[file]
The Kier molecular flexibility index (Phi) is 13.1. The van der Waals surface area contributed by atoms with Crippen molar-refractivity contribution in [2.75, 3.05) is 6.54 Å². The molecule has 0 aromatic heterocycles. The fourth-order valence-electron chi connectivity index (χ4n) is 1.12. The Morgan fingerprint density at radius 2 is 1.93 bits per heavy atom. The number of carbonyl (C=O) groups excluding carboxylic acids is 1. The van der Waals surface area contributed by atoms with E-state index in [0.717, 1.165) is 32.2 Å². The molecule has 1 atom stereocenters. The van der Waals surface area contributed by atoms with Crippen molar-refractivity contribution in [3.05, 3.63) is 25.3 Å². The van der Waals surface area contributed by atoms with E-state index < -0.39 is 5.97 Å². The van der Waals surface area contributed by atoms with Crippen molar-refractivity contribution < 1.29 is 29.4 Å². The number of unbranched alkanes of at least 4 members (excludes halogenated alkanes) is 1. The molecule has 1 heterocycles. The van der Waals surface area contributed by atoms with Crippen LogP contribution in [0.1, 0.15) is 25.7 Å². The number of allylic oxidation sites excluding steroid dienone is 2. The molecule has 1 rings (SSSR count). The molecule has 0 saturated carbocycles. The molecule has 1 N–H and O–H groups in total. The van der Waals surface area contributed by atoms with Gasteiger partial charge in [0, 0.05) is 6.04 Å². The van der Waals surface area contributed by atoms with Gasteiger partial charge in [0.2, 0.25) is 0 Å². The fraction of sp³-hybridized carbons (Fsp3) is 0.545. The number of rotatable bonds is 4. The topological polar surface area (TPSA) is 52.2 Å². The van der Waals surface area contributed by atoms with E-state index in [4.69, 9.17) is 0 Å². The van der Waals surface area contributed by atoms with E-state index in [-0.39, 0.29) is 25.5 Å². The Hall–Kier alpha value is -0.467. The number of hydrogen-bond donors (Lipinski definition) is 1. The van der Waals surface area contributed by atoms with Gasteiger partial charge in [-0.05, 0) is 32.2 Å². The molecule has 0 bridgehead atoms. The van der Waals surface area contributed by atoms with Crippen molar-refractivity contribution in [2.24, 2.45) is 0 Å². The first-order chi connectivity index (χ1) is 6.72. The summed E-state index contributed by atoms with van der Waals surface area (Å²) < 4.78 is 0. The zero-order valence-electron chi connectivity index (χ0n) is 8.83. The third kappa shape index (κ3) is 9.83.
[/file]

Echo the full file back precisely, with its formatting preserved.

The Kier molecular flexibility index (Phi) is 13.1. The van der Waals surface area contributed by atoms with Crippen molar-refractivity contribution in [2.75, 3.05) is 6.54 Å². The molecule has 0 aromatic heterocycles. The fourth-order valence-electron chi connectivity index (χ4n) is 1.12. The Morgan fingerprint density at radius 2 is 1.93 bits per heavy atom. The number of carbonyl (C=O) groups excluding carboxylic acids is 1. The van der Waals surface area contributed by atoms with E-state index in [0.717, 1.165) is 32.2 Å². The molecule has 1 atom stereocenters. The van der Waals surface area contributed by atoms with Crippen molar-refractivity contribution in [3.05, 3.63) is 25.3 Å². The van der Waals surface area contributed by atoms with E-state index < -0.39 is 5.97 Å². The van der Waals surface area contributed by atoms with Crippen molar-refractivity contribution < 1.29 is 29.4 Å². The number of unbranched alkanes of at least 4 members (excludes halogenated alkanes) is 1. The molecule has 1 heterocycles. The van der Waals surface area contributed by atoms with Crippen LogP contribution in [0.1, 0.15) is 25.7 Å². The number of allylic oxidation sites excluding steroid dienone is 2. The molecule has 1 rings (SSSR count). The molecule has 0 saturated carbocycles. The molecule has 1 N–H and O–H groups in total. The van der Waals surface area contributed by atoms with Gasteiger partial charge in [0, 0.05) is 6.04 Å². The van der Waals surface area contributed by atoms with Gasteiger partial charge in [0.2, 0.25) is 0 Å². The fraction of sp³-hybridized carbons (Fsp3) is 0.545. The number of rotatable bonds is 4. The topological polar surface area (TPSA) is 52.2 Å². The van der Waals surface area contributed by atoms with E-state index in [4.69, 9.17) is 0 Å². The van der Waals surface area contributed by atoms with E-state index in [-0.39, 0.29) is 25.5 Å². The Hall–Kier alpha value is -0.467. The number of hydrogen-bond donors (Lipinski definition) is 1. The van der Waals surface area contributed by atoms with Gasteiger partial charge in [-0.05, 0) is 32.2 Å². The molecule has 0 bridgehead atoms. The van der Waals surface area contributed by atoms with Crippen molar-refractivity contribution in [2.24, 2.45) is 0 Å². The first-order chi connectivity index (χ1) is 6.72. The summed E-state index contributed by atoms with van der Waals surface area (Å²) < 4.78 is 0. The zero-order valence-electron chi connectivity index (χ0n) is 8.83. The third kappa shape index (κ3) is 9.83.